Half of small businesses mull price rises to combat cost of living crisis

Half of small businesses mull price rises in bid to survive rising bills and the cost of living crisis

  • 70% of small business owners say rising costs are the single biggest challenge 
  • Small businesses are being forced to raise costs to survive 
  • Despite the economic backdrop, SMEs remain optimistic 

Many small businesses are employing survival tactics in order to cope with the current economic environment as half plan to raise prices in response to soaring bills, according to a new report.

Small businesses across the country have faced a series of challenges with pandemic restrictions followed swiftly by supply issues and rising inflation.

Seven in 10 small business owners say soaring costs are their single biggest challenge in 2022, a report by small business insurer Simply Business shows. 

Small business owners are being forced to raise prices and are even scaling back on expansion plans in response to soaring costs

It means small business owners are being forced to put together a survival strategy with almost half of the 1,000 surveyed saying they will increase their prices over the next six months.

Two in five are holding off on opening new premises with 48 per cent unlikely to hire additional employees.

‘The temperature of the nation’s self-employed is absolutely clear in our latest research,’ said Alan Thomas, boss of Simply Business.

‘With almost six million SMEs in the UK – accounting for over 99 per cent of all businesses, 33 per cent of employment and 21 per cent of all turnover – it’s vital for all of us that they can weather this summer of uncertainty and beyond.’

The majority of business owners believe that the economy is set to worsen over the next six months but, encouragingly, they remain confident in their ability to weather the storm.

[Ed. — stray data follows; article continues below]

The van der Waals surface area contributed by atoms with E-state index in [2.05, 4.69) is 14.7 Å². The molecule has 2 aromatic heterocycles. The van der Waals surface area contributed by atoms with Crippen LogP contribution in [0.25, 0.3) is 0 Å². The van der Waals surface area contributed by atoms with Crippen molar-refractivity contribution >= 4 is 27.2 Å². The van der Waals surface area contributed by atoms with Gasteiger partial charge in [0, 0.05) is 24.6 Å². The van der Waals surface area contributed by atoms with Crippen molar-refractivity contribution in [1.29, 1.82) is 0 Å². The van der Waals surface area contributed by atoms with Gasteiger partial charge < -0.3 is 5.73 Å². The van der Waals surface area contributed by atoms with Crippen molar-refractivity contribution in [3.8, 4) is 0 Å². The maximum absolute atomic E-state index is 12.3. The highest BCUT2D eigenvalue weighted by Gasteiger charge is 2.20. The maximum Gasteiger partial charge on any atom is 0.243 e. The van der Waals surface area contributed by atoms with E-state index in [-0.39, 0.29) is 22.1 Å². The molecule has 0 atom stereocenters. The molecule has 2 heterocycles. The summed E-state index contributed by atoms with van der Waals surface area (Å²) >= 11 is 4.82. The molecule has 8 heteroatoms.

The majority of owners are optimistic for the future of their business and 7 per cent even said they’re likely to start another business this year.

This level of confidence is a far cry from the levels reported in September 2020 when 17 per cent of business owners predicted they wouldn’t survive another lockdown.

Two years on, a third are more confident about their business’ prospects than six to 12 months ago, while 71 per cent are confident about their prospects this year.

‘Small businesses in the UK have had to cope with overlapping economic shocks over the past three years – the pandemic, Brexit, and now the cost of living crisis,’ said Jonathan Portes, Professor of Economics and Public Policy at King’s College London.

‘What this report shows is that despite the general economic pessimism, most businesses remain resilient. Like consumers, they expect the UK economy to worsen significantly over the next year, but they remain reasonably confident about their own prospects in the face of rising cost pressures.

‘This suggests that while the squeeze on real incomes as a result of rising energy and food prices will indeed be painful for households and consumers, it’s unlikely to result in a wave of business failures and job losses. 

‘Small businesses should be positioned to take advantage of a recovery in incomes, assuming that inflation does indeed fall back as forecast over the next year.’

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